Posted on May 10, 2016

Army veteran finds passion for nursing at USF

Army veteran finds passion for nursing at USF

United States Army veteran, LaChiana Hamilton, MS, found hope at USF College of Nursing at a time when she felt lost. The college gave her the opportunity to find a new career path in nursing when she never thought she would.

Hamilton served the country for more than 11 years. But due to family reasons, she had to retire early.

“My goal was to serve for at least 20 years, but I was forced to retire after my son needed heart surgery,” Hamilton said. “I loved my son enough to walk away, but, professionally, the transition was a challenge.”

LaChiana Hamilton while dployed in Iraq

Hamilton while deployed in Iraq.

After retirement, Hamilton struggled to find a job. So, she decided to go back to school and become a nurse. She said, choosing USF College of Nursing to complete her graduate degrees, was the best decision she ever made.

“USF Nursing allowed me to feel whole again,” Hamilton said. “The college valued my capabilities as a U.S. Army veteran and allowed me to find a new purpose through an amazing, smooth educational experience. The college gave me the opportunity to enter the nursing profession and return to a life of service – just as meaningful as serving in the military.”

LaChiana Hamilton deployed in Iraq

Now a Doctor of Nursing Practice (DNP) student, Hamilton is thankful to USF Nursing’s faculty and staff for giving her the right tools to be successful in a rigorous graduate program.

“My experience at USF has been awe inspiring and fulfilling,” Hamilton said. “The college has given me the highest education and the best clinical practice to become a successful nurse practitioner. I am excited about the future and I am excited to serve.”

Lachiana Hamilton Finds Success at Nursing

As a student, Hamilton has been a true example. In 2014, while completing her master’s degree at USF Nursing, she became a Tillman Military Scholar. She was one of three USF students and among 59 U.S. service veterans and military spouses who were named Tillman Scholars.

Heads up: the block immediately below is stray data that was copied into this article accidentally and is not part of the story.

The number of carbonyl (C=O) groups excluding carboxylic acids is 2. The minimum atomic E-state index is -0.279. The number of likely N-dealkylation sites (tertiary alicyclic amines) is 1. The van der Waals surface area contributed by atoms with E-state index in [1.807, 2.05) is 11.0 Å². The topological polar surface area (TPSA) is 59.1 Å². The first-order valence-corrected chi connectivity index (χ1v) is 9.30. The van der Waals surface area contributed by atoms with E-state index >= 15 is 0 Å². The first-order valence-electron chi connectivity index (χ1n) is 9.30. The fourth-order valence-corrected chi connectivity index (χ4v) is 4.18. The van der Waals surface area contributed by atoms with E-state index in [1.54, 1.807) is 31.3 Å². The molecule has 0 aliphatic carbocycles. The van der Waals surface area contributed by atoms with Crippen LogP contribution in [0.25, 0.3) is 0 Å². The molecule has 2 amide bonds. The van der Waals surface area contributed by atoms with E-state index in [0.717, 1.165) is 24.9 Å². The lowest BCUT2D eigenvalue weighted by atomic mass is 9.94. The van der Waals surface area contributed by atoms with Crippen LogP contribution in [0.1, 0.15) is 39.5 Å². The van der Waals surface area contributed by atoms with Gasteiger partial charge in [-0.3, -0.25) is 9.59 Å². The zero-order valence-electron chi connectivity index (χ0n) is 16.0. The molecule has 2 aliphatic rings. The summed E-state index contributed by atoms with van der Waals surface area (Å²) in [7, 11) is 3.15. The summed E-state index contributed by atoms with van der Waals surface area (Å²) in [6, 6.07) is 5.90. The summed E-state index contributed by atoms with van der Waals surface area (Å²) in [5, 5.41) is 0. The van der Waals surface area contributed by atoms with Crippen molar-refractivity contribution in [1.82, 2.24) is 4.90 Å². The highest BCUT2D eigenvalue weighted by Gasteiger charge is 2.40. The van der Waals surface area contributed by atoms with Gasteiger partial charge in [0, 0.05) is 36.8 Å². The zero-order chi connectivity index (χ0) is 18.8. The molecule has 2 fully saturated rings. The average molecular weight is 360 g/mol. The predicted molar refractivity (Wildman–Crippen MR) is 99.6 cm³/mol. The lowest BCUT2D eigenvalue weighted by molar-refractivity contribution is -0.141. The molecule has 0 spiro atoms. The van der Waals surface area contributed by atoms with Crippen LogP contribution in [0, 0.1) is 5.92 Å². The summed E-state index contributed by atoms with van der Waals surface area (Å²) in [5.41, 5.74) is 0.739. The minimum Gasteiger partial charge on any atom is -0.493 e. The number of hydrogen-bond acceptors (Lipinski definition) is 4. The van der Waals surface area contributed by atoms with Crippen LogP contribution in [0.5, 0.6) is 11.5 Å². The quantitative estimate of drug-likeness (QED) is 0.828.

“Hamilton’s experience and training in the military has served her well,” said Alicia Rossiter, DNP, USF Nursing military liaison and program director for Veteran to Bachelor of Science in Nursing (VBSN) program. “She is a leader. She has a strong work ethic and sense of dedication. She has a bright future as an advanced practice nurse and I cannot wait to see where she ends up.”

As a DNP student, Hamilton’s concentration focuses in pediatrics. She expects to complete her DNP in Dec. 2016. After she graduates, her goal is to work in a military treatment facility to serve dependent military children.

“Military children have different circumstances,” Hamilton said. “These children live in fear when their parents are fighting wars. So, they need providers who understand their plight and offer services that meet their needs. I want to do that. I want to give back.”

USF Nursing has a history of embracing military service members, veterans and their families. College Factual even named USF Nursing the NO. 1 veteran-friendly nursing college in the country.

In the past five years, the college has created several initiatives such as Restore Lives to help develop education programs and research opportunities that help meet the needs of the military, veterans and their families.

USF Nursing also created the VBSN program, known as VCARE, designed to help veterans and service members, who have served as medics or corpsmen, earn a bachelor of science in nursing.

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Story written by Vjollca Hysenlika